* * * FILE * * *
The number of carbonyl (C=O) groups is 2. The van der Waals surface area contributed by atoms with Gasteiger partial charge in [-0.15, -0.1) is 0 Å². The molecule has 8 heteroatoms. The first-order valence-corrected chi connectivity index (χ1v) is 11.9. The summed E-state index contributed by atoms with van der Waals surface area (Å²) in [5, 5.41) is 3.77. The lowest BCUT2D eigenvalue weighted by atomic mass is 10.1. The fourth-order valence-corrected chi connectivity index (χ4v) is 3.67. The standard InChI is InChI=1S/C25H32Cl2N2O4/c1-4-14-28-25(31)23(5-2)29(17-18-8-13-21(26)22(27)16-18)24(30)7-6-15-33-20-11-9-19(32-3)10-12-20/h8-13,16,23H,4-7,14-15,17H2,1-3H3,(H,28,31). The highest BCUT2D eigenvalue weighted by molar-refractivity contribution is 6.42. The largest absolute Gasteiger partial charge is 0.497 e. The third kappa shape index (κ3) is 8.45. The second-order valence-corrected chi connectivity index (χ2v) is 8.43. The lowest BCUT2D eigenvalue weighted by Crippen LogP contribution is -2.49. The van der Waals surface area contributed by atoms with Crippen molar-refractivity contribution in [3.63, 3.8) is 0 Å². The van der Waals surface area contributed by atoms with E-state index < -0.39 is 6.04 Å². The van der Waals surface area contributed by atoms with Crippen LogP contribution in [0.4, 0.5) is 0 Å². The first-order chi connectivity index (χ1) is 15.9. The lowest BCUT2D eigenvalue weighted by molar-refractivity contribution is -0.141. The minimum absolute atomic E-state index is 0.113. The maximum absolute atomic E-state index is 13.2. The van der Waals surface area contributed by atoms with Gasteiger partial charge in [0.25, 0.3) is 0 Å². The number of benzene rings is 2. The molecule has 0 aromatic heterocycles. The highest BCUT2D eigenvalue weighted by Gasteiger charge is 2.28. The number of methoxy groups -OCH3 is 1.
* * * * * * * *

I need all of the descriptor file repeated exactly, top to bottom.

The number of carbonyl (C=O) groups is 2. The van der Waals surface area contributed by atoms with Gasteiger partial charge in [-0.15, -0.1) is 0 Å². The molecule has 8 heteroatoms. The first-order valence-corrected chi connectivity index (χ1v) is 11.9. The summed E-state index contributed by atoms with van der Waals surface area (Å²) in [5, 5.41) is 3.77. The lowest BCUT2D eigenvalue weighted by atomic mass is 10.1. The fourth-order valence-corrected chi connectivity index (χ4v) is 3.67. The standard InChI is InChI=1S/C25H32Cl2N2O4/c1-4-14-28-25(31)23(5-2)29(17-18-8-13-21(26)22(27)16-18)24(30)7-6-15-33-20-11-9-19(32-3)10-12-20/h8-13,16,23H,4-7,14-15,17H2,1-3H3,(H,28,31). The highest BCUT2D eigenvalue weighted by molar-refractivity contribution is 6.42. The largest absolute Gasteiger partial charge is 0.497 e. The third kappa shape index (κ3) is 8.45. The second-order valence-corrected chi connectivity index (χ2v) is 8.43. The lowest BCUT2D eigenvalue weighted by Crippen LogP contribution is -2.49. The van der Waals surface area contributed by atoms with Crippen molar-refractivity contribution in [3.63, 3.8) is 0 Å². The van der Waals surface area contributed by atoms with E-state index < -0.39 is 6.04 Å². The van der Waals surface area contributed by atoms with Crippen LogP contribution in [0.4, 0.5) is 0 Å². The first-order chi connectivity index (χ1) is 15.9. The lowest BCUT2D eigenvalue weighted by molar-refractivity contribution is -0.141. The minimum absolute atomic E-state index is 0.113. The maximum absolute atomic E-state index is 13.2. The van der Waals surface area contributed by atoms with Gasteiger partial charge in [0.25, 0.3) is 0 Å². The number of benzene rings is 2. The molecule has 0 aromatic heterocycles. The highest BCUT2D eigenvalue weighted by Gasteiger charge is 2.28. The number of methoxy groups -OCH3 is 1.